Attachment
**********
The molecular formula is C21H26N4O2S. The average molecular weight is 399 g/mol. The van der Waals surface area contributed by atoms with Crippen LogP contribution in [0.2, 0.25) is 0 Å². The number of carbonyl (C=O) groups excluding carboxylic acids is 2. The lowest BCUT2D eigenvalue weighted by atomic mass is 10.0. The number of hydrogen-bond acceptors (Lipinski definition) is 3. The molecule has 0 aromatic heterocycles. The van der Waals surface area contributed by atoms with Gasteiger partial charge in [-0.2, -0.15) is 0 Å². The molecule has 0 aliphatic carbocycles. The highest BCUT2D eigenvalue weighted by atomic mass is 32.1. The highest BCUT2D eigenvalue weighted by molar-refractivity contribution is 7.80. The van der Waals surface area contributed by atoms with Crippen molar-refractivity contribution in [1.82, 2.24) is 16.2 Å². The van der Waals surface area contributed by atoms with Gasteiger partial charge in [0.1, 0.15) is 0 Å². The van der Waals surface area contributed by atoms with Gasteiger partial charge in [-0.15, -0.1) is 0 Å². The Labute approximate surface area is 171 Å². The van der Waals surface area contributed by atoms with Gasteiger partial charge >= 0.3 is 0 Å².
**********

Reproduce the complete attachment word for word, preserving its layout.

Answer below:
The molecular formula is C21H26N4O2S. The average molecular weight is 399 g/mol. The van der Waals surface area contributed by atoms with Crippen LogP contribution in [0.2, 0.25) is 0 Å². The number of carbonyl (C=O) groups excluding carboxylic acids is 2. The lowest BCUT2D eigenvalue weighted by atomic mass is 10.0. The number of hydrogen-bond acceptors (Lipinski definition) is 3. The molecule has 0 aromatic heterocycles. The van der Waals surface area contributed by atoms with Gasteiger partial charge in [-0.2, -0.15) is 0 Å². The molecule has 0 aliphatic carbocycles. The highest BCUT2D eigenvalue weighted by atomic mass is 32.1. The highest BCUT2D eigenvalue weighted by molar-refractivity contribution is 7.80. The van der Waals surface area contributed by atoms with Crippen molar-refractivity contribution in [1.82, 2.24) is 16.2 Å². The van der Waals surface area contributed by atoms with Gasteiger partial charge in [0.1, 0.15) is 0 Å². The van der Waals surface area contributed by atoms with Gasteiger partial charge in [-0.15, -0.1) is 0 Å². The Labute approximate surface area is 171 Å². The van der Waals surface area contributed by atoms with Gasteiger partial charge >= 0.3 is 0 Å².